At many tourist sites, people can get their portraits sketched by an artist for a few bucks. Now that artist could be a robot.
At the CeBIT trade show in Hanover, Germany, the Fraunhofer stand will have a robot that sketches portraits. Certainly computers can draw, as the plotter has been around for nearly thirty years now. What makes this one different is teaching the robot to ignore all the small details.
That is, it's easy to get a computer to duplicate a picture with a plotter. It's a lot harder to get a robot to "see" and produce something that looks like a portrait, because doing so means focusing on certain features (say, the eyes) and giving less weight to lines around the mouth or on the forehead. The robot uses edge-processing software to decide where to put its arm as it manipulates a pencil. A typical portrait takes about 10 minutes –- comparable to a human artist. The 'bot then presents its work.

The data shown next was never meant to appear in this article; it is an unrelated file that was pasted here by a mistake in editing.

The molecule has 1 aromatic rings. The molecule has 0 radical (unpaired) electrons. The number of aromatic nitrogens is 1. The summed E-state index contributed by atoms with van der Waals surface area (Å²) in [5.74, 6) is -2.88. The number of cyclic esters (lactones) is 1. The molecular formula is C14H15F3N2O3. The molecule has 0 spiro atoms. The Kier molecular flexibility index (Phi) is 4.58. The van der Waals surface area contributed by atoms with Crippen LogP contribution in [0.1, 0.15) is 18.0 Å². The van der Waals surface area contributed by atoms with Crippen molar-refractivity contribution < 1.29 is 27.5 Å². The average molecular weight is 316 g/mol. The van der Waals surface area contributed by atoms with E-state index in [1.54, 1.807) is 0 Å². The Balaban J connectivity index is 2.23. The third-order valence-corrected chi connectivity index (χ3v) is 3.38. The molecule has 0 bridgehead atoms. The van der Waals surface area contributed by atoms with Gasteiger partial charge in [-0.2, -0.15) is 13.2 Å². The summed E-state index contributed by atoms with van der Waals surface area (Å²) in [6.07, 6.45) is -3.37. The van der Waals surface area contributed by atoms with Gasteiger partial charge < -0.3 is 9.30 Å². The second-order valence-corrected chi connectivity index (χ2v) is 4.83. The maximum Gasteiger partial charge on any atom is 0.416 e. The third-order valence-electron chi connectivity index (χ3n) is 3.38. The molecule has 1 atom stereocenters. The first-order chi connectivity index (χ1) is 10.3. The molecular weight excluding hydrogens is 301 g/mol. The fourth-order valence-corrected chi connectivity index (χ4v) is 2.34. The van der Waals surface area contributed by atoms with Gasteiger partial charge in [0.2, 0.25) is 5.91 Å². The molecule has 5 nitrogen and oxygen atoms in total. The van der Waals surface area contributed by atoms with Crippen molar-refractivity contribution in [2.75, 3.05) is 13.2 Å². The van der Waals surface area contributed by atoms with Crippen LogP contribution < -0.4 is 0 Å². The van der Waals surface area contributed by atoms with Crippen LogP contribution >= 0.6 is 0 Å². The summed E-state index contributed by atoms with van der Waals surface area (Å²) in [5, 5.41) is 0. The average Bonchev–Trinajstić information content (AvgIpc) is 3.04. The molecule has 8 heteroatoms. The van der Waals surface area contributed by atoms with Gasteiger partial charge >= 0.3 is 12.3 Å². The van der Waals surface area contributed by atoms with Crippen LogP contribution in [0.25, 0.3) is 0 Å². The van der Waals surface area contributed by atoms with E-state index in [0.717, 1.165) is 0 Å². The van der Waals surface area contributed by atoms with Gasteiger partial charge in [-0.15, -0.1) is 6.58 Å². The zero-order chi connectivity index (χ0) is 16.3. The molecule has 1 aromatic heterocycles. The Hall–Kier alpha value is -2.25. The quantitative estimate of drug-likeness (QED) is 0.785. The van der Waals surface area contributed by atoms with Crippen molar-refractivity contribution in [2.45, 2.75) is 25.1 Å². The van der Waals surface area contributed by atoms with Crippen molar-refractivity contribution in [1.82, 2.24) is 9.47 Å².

Like a lot of artists, this robot has a day job. At the Fraunhofer Institute the robot is used to analyze reflections. A light gets shined on something, and the robot circles the sample in a hemispherical pattern, which enables it to see what it looks like from every angle. It can provide information on how bright the reflectors on a bicycle look from different directions, for example, or whether a certain paint produces a different color from different angles.
This robot was developed by artists in the Robotlab group, at the Center for Art and Media ZKM in Karlsruhe, Germany.
Via Science Daily